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Tag Archives: Thomas Stroud

That old brick wall


DNA genealogy: it confounds me at times. Trying to understand the haplo groups, subclades,  which test to get, how many markers  are needed to find a genealogical match, the difference between Ydna, Mtdna and autosomal dna. Some of the more scientific language used in some essays and explanations frazzle my brain at the titles alone.

Confusion aside, I’m attempting to educate myself about it enough to understand how it works with genealogy. And bless their soul, a direct Stroud male descendant had a 37 marker Ydna test done, uploaded and is gracious and kind to share the results with me and other descendants.

Now we are told we have a 37/37 marker match with another descendant of the line of John Stroud b. circa 1726 died 1776 in Mecklenburg County, Va. He married Sarah Morris, who apparently expired before he did, as his will mentions his deceased wife. Most researchers information of this line do not include locations/names and/or dates that seem to align with the names/dates/known locations of Thomas Stroud 1775-1832 Emanuel Co, Georgia, USA.  But it’s hard to argue with the results: 37/37 markers match and  DNA is DNA.

Now all we have to do is figure out how we are connected to this couple.

Easier said than done. Our group of Stroud bloodhounds researchers are hot on the trail and we can’t be stopped! 😀 The hunt continues.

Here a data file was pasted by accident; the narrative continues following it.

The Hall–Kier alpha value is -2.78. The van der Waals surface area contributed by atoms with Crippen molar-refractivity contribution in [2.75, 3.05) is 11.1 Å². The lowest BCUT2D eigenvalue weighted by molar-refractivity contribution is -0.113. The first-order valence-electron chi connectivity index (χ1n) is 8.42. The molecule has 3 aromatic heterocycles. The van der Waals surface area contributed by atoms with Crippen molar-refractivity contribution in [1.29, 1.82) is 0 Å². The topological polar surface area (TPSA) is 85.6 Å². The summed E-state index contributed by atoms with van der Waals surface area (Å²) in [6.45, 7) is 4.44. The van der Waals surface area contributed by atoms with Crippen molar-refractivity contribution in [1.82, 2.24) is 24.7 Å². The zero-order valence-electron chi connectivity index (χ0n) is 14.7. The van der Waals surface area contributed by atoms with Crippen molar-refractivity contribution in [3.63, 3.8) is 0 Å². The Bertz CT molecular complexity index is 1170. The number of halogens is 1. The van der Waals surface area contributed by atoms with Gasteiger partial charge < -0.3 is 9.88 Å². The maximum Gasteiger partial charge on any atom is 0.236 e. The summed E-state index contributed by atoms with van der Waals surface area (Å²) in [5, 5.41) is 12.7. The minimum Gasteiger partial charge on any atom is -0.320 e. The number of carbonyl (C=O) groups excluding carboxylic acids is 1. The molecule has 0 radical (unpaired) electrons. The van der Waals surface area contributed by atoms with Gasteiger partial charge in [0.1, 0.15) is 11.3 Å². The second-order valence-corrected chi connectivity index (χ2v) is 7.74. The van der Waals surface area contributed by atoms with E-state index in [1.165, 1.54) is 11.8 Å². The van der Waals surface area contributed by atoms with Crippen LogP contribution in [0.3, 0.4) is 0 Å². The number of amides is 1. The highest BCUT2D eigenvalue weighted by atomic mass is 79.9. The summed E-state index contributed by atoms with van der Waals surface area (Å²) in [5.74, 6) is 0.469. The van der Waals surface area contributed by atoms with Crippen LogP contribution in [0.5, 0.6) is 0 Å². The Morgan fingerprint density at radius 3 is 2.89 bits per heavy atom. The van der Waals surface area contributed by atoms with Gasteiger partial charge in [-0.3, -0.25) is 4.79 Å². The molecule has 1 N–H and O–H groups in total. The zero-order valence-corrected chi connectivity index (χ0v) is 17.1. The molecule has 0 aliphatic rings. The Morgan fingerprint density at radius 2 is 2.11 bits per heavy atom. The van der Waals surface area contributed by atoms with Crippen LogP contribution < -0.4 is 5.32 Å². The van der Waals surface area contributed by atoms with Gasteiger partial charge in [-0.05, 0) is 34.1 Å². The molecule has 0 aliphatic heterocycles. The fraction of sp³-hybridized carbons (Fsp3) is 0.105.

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Off the chartz; things you won’t see on the family tree chart


Edited  to add:

I originally stated my intention to blog about my family history research. I will continue to do so, at some point.  A few have noticed that my recent blogging has rambled off into related but separate subjects which will continue as well as including other ramblings, as the notion strikes me. I didn’t name it ‘off the chartz’ for nothing! 🙂
Thanks for reading. Happy blogging. BLS 6-30-2014

 

These pages will contain information gathered in genealogical research of the descendants of Thomas and Emilia Stroud. Though a family tree website does exist for this and related families, I needed  a different type of space to share information with those who are interested. Thus, I have arrived  at this blog spot which I dub “off the chartz“. (‘charts’ was taken, hence the misspelling).

Thomas and Emilia Stroud were the parents of my great great grandfather John Stroud (md to Susannah Drew) in addition to Thomas (md. Martha Rich), James (md. Sabra Drew) Sarah (unmarried) and Mary M. (md.  ** Scott).

Thomas & Emilia Stroud are hard to track down, in fact, they are my genealogical ‘brick wall’. As of today, the earliest located date of residence is for Thomas Stroud in Jefferson County, GA. He is listed in Jefferson County, Ga and some surrounding areas, Land records Vol. I Mid 1700s – mid 1800s by Daniel Crumpton. Whew! That’s quite a long title isn’t it? The book explains that some people were listed in the tax digest without owning land, and indeed Thomas shows up with lots of blanks beside his name. This is usually because the individual has either just moved into the area and/or had just come of age (21) to be a taxpayer or landowner. Since Thomas Stroud was born appx 1774-1780 the latter is probably true in his case.